The tailor-made costume had begun in 1888 to make steps towards an elegance of line and finish which was somewhat unexpected. Ladies' tailors were now to be found in increasing numbers, fully proving that, with the bicycle, other outdoor sports were also claiming the attention of the fair sex, and thereby necessitating special costumes. For morning wear, men's tweeds and cheviots were the correct thing, even on occasions where more dressy costumes would have, a few years previously, been de rigueur [required by etiquette or current fashion]. With this practical costume many of the smart women would carry out the male effect to the extent of wearing a shirt of masculine appearance, with stiff collar and tie. The effect was unwomanly and calculated to impart a hard, sporting appearance to an otherwise gentle, ladylike demeanour; it had, however, a considerable and popular vogue for some years, and long after it had been abandoned by the leaders of fashion, till it was ousted by the "jabot " [an ornamental frill or ruffle on the front of a shirt or blouse, typically made of lace] and the more distinctive feminine embellishments of lingerie. »   Back To Content

For the next few years the shape of sleeves appears to have monopolised the attention of the grandes couturières, as we find many varieties put forward in the attempt to still arrive at something definite in style The manche à gigot still maintained its place in favour, alternating between London, small and large, and eventually ending by becoming abnormally big when it was on the eve of going out of fashion altogether. In the endeavour to produce original effects the result was frequently grotesque, as is seen in the style of 1890, when it was the fashion to wear sleeves of quite a different material and colour from the rest of the garment. For instance, a navy blue cloth costume would have sleeves of old rose colour velvet with black embroidery, long revers, and a "Medici effet" collar. Can anything more barbaric in taste be imagined? Much jet passementerie [decorative trimming such as tassels, braid, and fringing, used on furniture and clothing (e.g. military uniforms)] on coloured cloth was the fashion, together with applique lace-work and brandebourgs. [The frog is a * passement shaped knot, especially on dolmans or uniforms of officers. The word comes from the German town of Brandenburg.] [*an ornamental braid or decorative trimming resembling lace and made of gold, silver, or silk threads; passement is an early French word for lace] »   Back To Content


Disappearance of the "Bustle"

The corsets are characteristic of these years, being corsets worn very tight at the waist, and giving the abdomen the undue prominence, which was inelegant, to say the least of it. The "bustle" had disappeared complertely in 1893. Very long trains to the skirts, short gloves, small hats, and the hair worn close to the temples, were also typical of the early nineties. »   Back To Content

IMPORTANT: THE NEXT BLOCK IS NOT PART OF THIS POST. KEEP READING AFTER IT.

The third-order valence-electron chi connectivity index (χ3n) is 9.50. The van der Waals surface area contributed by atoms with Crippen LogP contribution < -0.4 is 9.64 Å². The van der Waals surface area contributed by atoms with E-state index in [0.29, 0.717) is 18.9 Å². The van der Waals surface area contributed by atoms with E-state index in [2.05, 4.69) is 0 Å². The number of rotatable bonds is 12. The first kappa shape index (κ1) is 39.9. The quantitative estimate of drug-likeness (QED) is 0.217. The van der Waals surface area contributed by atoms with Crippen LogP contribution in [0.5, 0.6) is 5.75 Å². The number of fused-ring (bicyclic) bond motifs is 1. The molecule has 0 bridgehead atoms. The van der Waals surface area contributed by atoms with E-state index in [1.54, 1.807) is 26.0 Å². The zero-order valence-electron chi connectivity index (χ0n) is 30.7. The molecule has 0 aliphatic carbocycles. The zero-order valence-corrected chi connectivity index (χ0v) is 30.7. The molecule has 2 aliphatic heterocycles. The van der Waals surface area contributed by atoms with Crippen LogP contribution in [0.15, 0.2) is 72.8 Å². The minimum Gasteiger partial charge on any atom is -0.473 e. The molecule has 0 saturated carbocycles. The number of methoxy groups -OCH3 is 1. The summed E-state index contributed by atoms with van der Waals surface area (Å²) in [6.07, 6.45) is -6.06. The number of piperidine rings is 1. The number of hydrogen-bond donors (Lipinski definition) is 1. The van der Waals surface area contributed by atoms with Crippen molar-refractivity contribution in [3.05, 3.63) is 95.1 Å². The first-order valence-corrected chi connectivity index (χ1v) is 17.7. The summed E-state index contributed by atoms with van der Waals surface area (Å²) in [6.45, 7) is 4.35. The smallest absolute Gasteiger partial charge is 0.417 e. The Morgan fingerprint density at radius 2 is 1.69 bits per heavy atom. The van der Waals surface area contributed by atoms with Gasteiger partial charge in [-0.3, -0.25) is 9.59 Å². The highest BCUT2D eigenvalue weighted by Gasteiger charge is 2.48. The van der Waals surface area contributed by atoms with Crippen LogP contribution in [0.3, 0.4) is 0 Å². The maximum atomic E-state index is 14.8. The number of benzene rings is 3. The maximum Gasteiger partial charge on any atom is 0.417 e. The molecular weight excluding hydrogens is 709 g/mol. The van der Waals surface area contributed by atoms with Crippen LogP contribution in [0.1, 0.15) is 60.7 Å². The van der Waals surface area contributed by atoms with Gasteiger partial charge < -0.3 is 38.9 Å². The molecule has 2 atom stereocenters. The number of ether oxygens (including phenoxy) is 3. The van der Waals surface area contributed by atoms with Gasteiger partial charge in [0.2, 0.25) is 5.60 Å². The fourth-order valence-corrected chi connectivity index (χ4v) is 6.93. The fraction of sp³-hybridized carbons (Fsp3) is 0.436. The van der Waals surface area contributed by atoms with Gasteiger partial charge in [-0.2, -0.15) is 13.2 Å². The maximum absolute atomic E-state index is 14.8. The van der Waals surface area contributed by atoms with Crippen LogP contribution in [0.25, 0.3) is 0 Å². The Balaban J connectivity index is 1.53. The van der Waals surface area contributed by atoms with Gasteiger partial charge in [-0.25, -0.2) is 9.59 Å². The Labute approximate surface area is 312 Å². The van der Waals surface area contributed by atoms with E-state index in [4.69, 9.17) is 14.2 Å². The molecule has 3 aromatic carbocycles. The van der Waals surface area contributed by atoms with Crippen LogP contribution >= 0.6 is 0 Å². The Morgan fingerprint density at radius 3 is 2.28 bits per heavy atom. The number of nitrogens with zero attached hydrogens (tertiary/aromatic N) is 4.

The balloon sleeve

In 1894 one had noticed that skirts had begun to be worn tight on the hips, and wider at the hem, and in 1896 a new mode for which one was being gradually prepared made its appearance. This time it was the manche a ballon-anglice, the balloon sleeve -- the bell-shaped skirt, and very small waists. The new sleeve now extended to the elbow only, where it is finished off with small revers [reversed to display the lining or facing outside, word is a corruption of reverse]. There is a "yoke" to the bodice, which is made somewhat fuller. In the following years attention seems to be gradually drifting from special shapes in shoulders, and there are indications of a return to normal conditions and long tight sleeves with a tendency to fulness at the elbows. The skirt still retains its "bell" shape, which is not inelegant. »   Back To Content

The advent of the motor-car

In the meantime a serious rival to the bicycle in popularity with the fair sex was rapidly coming to the front in England. This was the motor-car, which was destined still further to revolutionise feminine fashion. In the first few years of its existence it was looked upon as more in the nature of an engineering freak than as a vehicle with any potentialities.

In the month of April, 1896, Sir David Salomons, Bart., with the assistance of Mr. Theodore Lumley, tne well-known solicitor, caused the "Self-Propelled Traffic Association" to be incorporated, with a view to the introduction of a Bill in Parliament to improve the law relating to locomotives on highways. For fully two years before this date, France had enjoyed the advantage of motoring, whilst Great Britain was still labouring under the disadvantage of the four-mile limit, with a flag carried before the road locomotive.

Subsequently, on August 14 under the ægis of the "Self-Propelled Traffic Association," the Locomotives on Highway Act, 1896, became law. The Act had an immense significance for this country, as it was calulated calculated to reverse all the existing conditions of locomotion, indeed the effects of it are yet not fully realised.

Women were, however, still chary [Queen's English for cautious] of trustiiig themselves in the evil-smelling, noisy, and uncouth-looking machine, so for a long time it remained outside the domain of amusement so far as they were concerned. Combustion engines were meanwhile being gradually perfected. Attractive coach-building and upholstering combined to bring motoring as a luxury more tangibly to the notice of the up-to-date London society woman as well as the smart Parisienne, with the result that by the end of the century this new mode of travelhng had so fascinated them that already many had cars of their own. »   Back To Content

The Boer War

The Boer War, which started in October, 1899, put rather a break on fashion for a time, although when it started it was never anticipated that it would assume the dimensions it eventually attained, or exercise so great an effect on the temperament of the nation. Fashion is so volatile and fickle and so readily moved by surrounding circumstances that it causes no wonderment to note that, with trouble in the air, women's thoughts veered from the superficial to the sedate ; whilst it is curious to remark that the general styles reflected the national concern, and military sentiment showed itself in the shape of khaki colouring, which was to be seen in most of the modes at this time. »   Back To Content



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Fashion 1890-1899